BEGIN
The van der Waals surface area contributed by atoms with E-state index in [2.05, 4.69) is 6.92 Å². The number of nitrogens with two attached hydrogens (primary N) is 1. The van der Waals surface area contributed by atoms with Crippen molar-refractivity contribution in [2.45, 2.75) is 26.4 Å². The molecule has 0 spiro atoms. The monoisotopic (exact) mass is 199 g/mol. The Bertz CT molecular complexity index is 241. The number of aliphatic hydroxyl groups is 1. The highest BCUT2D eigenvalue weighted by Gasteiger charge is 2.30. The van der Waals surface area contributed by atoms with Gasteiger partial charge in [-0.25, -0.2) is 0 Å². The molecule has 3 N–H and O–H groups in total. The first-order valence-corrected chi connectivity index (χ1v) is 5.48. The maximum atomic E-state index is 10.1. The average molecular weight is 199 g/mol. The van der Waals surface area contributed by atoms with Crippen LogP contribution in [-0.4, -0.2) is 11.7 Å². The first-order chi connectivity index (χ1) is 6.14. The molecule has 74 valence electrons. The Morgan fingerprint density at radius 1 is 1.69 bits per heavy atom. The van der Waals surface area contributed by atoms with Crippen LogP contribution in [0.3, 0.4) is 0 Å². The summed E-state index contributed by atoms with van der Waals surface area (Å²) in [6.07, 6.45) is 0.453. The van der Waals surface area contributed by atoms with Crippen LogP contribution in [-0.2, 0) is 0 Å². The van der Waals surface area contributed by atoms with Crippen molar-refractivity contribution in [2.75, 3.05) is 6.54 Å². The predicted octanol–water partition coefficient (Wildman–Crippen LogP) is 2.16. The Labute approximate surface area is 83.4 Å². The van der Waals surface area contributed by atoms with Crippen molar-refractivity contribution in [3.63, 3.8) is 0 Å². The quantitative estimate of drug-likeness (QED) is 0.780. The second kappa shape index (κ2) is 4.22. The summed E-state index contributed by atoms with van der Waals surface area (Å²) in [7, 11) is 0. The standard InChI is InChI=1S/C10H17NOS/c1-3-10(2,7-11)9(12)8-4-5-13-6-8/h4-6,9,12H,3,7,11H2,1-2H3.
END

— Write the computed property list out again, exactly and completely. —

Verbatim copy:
The van der Waals surface area contributed by atoms with E-state index in [2.05, 4.69) is 6.92 Å². The number of nitrogens with two attached hydrogens (primary N) is 1. The van der Waals surface area contributed by atoms with Crippen molar-refractivity contribution in [2.45, 2.75) is 26.4 Å². The molecule has 0 spiro atoms. The monoisotopic (exact) mass is 199 g/mol. The Bertz CT molecular complexity index is 241. The number of aliphatic hydroxyl groups is 1. The highest BCUT2D eigenvalue weighted by Gasteiger charge is 2.30. The van der Waals surface area contributed by atoms with Gasteiger partial charge in [-0.25, -0.2) is 0 Å². The molecule has 3 N–H and O–H groups in total. The first-order valence-corrected chi connectivity index (χ1v) is 5.48. The maximum atomic E-state index is 10.1. The average molecular weight is 199 g/mol. The van der Waals surface area contributed by atoms with Crippen LogP contribution in [-0.4, -0.2) is 11.7 Å². The first-order chi connectivity index (χ1) is 6.14. The molecule has 74 valence electrons. The Morgan fingerprint density at radius 1 is 1.69 bits per heavy atom. The van der Waals surface area contributed by atoms with Crippen LogP contribution in [0.3, 0.4) is 0 Å². The summed E-state index contributed by atoms with van der Waals surface area (Å²) in [6.07, 6.45) is 0.453. The van der Waals surface area contributed by atoms with Crippen LogP contribution in [-0.2, 0) is 0 Å². The van der Waals surface area contributed by atoms with Crippen molar-refractivity contribution in [2.75, 3.05) is 6.54 Å². The predicted octanol–water partition coefficient (Wildman–Crippen LogP) is 2.16. The Labute approximate surface area is 83.4 Å². The van der Waals surface area contributed by atoms with Crippen molar-refractivity contribution in [3.63, 3.8) is 0 Å². The quantitative estimate of drug-likeness (QED) is 0.780. The second kappa shape index (κ2) is 4.22. The summed E-state index contributed by atoms with van der Waals surface area (Å²) in [7, 11) is 0. The standard InChI is InChI=1S/C10H17NOS/c1-3-10(2,7-11)9(12)8-4-5-13-6-8/h4-6,9,12H,3,7,11H2,1-2H3.